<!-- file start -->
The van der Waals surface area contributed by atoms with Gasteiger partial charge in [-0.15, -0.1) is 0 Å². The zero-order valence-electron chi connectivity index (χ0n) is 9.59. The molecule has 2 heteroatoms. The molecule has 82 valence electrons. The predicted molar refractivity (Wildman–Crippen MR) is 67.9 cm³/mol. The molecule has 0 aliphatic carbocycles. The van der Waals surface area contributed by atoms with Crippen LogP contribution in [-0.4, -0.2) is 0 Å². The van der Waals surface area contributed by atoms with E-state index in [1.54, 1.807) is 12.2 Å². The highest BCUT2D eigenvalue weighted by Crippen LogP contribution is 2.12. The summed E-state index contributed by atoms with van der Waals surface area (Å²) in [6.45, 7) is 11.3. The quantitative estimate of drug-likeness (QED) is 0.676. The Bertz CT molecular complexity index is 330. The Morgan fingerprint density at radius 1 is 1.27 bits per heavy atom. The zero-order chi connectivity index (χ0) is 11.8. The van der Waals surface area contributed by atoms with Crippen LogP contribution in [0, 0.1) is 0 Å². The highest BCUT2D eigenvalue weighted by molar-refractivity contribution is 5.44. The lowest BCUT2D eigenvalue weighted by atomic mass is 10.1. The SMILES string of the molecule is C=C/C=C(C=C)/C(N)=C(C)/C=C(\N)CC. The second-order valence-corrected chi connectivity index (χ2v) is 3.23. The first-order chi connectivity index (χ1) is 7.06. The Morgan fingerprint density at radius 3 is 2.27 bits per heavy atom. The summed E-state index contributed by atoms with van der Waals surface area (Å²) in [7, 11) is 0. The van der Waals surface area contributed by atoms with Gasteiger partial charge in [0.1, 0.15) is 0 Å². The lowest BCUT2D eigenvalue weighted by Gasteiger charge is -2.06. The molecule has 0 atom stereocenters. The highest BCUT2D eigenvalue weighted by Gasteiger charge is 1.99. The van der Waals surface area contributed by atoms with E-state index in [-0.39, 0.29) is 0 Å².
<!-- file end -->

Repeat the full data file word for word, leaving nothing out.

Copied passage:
The van der Waals surface area contributed by atoms with Gasteiger partial charge in [-0.15, -0.1) is 0 Å². The zero-order valence-electron chi connectivity index (χ0n) is 9.59. The molecule has 2 heteroatoms. The molecule has 82 valence electrons. The predicted molar refractivity (Wildman–Crippen MR) is 67.9 cm³/mol. The molecule has 0 aliphatic carbocycles. The van der Waals surface area contributed by atoms with Crippen LogP contribution in [-0.4, -0.2) is 0 Å². The van der Waals surface area contributed by atoms with E-state index in [1.54, 1.807) is 12.2 Å². The highest BCUT2D eigenvalue weighted by Crippen LogP contribution is 2.12. The summed E-state index contributed by atoms with van der Waals surface area (Å²) in [6.45, 7) is 11.3. The quantitative estimate of drug-likeness (QED) is 0.676. The Bertz CT molecular complexity index is 330. The Morgan fingerprint density at radius 1 is 1.27 bits per heavy atom. The zero-order chi connectivity index (χ0) is 11.8. The van der Waals surface area contributed by atoms with Crippen LogP contribution in [0, 0.1) is 0 Å². The highest BCUT2D eigenvalue weighted by molar-refractivity contribution is 5.44. The lowest BCUT2D eigenvalue weighted by atomic mass is 10.1. The SMILES string of the molecule is C=C/C=C(C=C)/C(N)=C(C)/C=C(\N)CC. The second-order valence-corrected chi connectivity index (χ2v) is 3.23. The first-order chi connectivity index (χ1) is 7.06. The Morgan fingerprint density at radius 3 is 2.27 bits per heavy atom. The summed E-state index contributed by atoms with van der Waals surface area (Å²) in [7, 11) is 0. The van der Waals surface area contributed by atoms with Gasteiger partial charge in [0.1, 0.15) is 0 Å². The lowest BCUT2D eigenvalue weighted by Gasteiger charge is -2.06. The molecule has 0 atom stereocenters. The highest BCUT2D eigenvalue weighted by Gasteiger charge is 1.99. The van der Waals surface area contributed by atoms with E-state index in [-0.39, 0.29) is 0 Å².